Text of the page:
## $Pic(X)/l=0$ in terms of $H^*_{et}(X,\mu_{l^n})$?

I would like to calculate Picard groups of certain schemes over fields; I'm mostly interested in the question whether $Pic(X)$ is infinitely $l$-divisible, i.e. whether $Pic(X)/l=0$, $l$ is a prime distinct from the base field characteristic (the latter could be $0$). I would like to have a characterization of this vanishing in terms of etale cohomology of $l$-torsion sheaves.

Certainly, $Pic(X)\cong H^1_{et}(X,G_m)$; yet this only yields an injection of $Pic(X)/l$ into $H^1(X,\mu_l)$, and I don't know how to control the cokernel.

Upd. So, is there a general method that expresses $Pic(X)/l$ in terms of all of $H^i(X,\mu_{l^n})$ (for $i,n>0$)? What can be said here if $X$ is a variety over an algebraically closed field?

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$Pic(X)$ mod $l$ injects into $H^2(X,\mu_l)$ with cokernel the group of elements of order $l$ in the Brauer group of $X$. Depending on your $X$, the Brauer group may be known, or it may be as mysterious as a Tate-Shafarevich group. For example, for a complete smooth surface over a finite field, the Brauer group is conjectured to be finite, but this is not known (it's been proved to be equivalent to the Tate conjecture for the surface).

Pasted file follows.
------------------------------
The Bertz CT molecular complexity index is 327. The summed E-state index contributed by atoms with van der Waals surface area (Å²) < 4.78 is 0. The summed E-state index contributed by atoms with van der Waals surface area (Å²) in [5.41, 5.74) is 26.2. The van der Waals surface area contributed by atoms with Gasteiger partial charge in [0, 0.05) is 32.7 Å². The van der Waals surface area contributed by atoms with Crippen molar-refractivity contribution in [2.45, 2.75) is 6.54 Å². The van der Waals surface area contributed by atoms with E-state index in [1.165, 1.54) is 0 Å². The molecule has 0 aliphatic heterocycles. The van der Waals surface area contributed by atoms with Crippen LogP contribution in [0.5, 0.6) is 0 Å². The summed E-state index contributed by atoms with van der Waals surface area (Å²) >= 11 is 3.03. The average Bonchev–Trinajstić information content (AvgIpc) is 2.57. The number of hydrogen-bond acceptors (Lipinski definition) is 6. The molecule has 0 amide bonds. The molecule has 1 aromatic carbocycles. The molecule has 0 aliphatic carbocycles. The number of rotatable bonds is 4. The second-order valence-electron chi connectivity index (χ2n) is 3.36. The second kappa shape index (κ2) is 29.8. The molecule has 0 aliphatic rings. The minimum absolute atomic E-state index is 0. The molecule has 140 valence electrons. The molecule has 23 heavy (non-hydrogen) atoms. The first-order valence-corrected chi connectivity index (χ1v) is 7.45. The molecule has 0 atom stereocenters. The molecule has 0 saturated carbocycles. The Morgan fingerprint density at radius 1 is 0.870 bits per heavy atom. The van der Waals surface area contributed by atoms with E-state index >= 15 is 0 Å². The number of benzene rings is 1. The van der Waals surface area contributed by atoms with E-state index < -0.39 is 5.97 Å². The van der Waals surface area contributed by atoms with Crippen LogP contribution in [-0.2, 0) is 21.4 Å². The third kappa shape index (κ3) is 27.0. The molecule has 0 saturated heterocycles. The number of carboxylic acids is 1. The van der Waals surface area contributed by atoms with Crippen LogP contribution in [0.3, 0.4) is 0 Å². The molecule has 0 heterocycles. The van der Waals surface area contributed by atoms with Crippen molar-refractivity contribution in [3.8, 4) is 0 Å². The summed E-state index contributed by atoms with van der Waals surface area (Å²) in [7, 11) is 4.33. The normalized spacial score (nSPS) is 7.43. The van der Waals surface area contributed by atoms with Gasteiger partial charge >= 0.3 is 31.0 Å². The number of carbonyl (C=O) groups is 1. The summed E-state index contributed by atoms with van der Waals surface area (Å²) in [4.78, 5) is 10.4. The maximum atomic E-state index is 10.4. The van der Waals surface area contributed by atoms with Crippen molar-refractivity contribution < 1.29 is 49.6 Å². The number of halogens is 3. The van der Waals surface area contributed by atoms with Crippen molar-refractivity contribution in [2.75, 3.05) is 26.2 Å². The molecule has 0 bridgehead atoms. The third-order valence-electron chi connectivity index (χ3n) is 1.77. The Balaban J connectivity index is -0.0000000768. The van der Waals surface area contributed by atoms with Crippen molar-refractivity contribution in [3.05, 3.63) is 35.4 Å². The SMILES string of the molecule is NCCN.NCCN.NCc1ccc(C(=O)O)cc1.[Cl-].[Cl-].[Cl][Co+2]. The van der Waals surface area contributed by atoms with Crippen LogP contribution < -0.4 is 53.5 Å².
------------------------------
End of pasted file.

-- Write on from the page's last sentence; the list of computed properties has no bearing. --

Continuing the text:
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 Thank you for this information! See the Update. – Mikhail Bondarko Dec 10 at 8:08

In characteristic zero, Hodge theory is the best way to approach this. Hodge theory would express $H^2(X,\mathbb \mu_l)=H^2(X,\mathbb Z/l)$ in terms of $H^2(X,\mathbb Z)$. You then use the fact that the classes in $H^2(X,\mathbb Z)$ that come from holomorphic line bundles are exactly Hodge classes, so you try to find the Hodge classes. This works best when $H^2(X,\mathbb Z)$ is nontorsion.

I think that in general $Pic(X)$ being $l$-divisible is rare, e.g. it is never such for any projective variety. One case where it is $l$-divisible is affine curves, where $H^2(\mu_l)$ is zero because $H^2$ of anything locally constant is zero.

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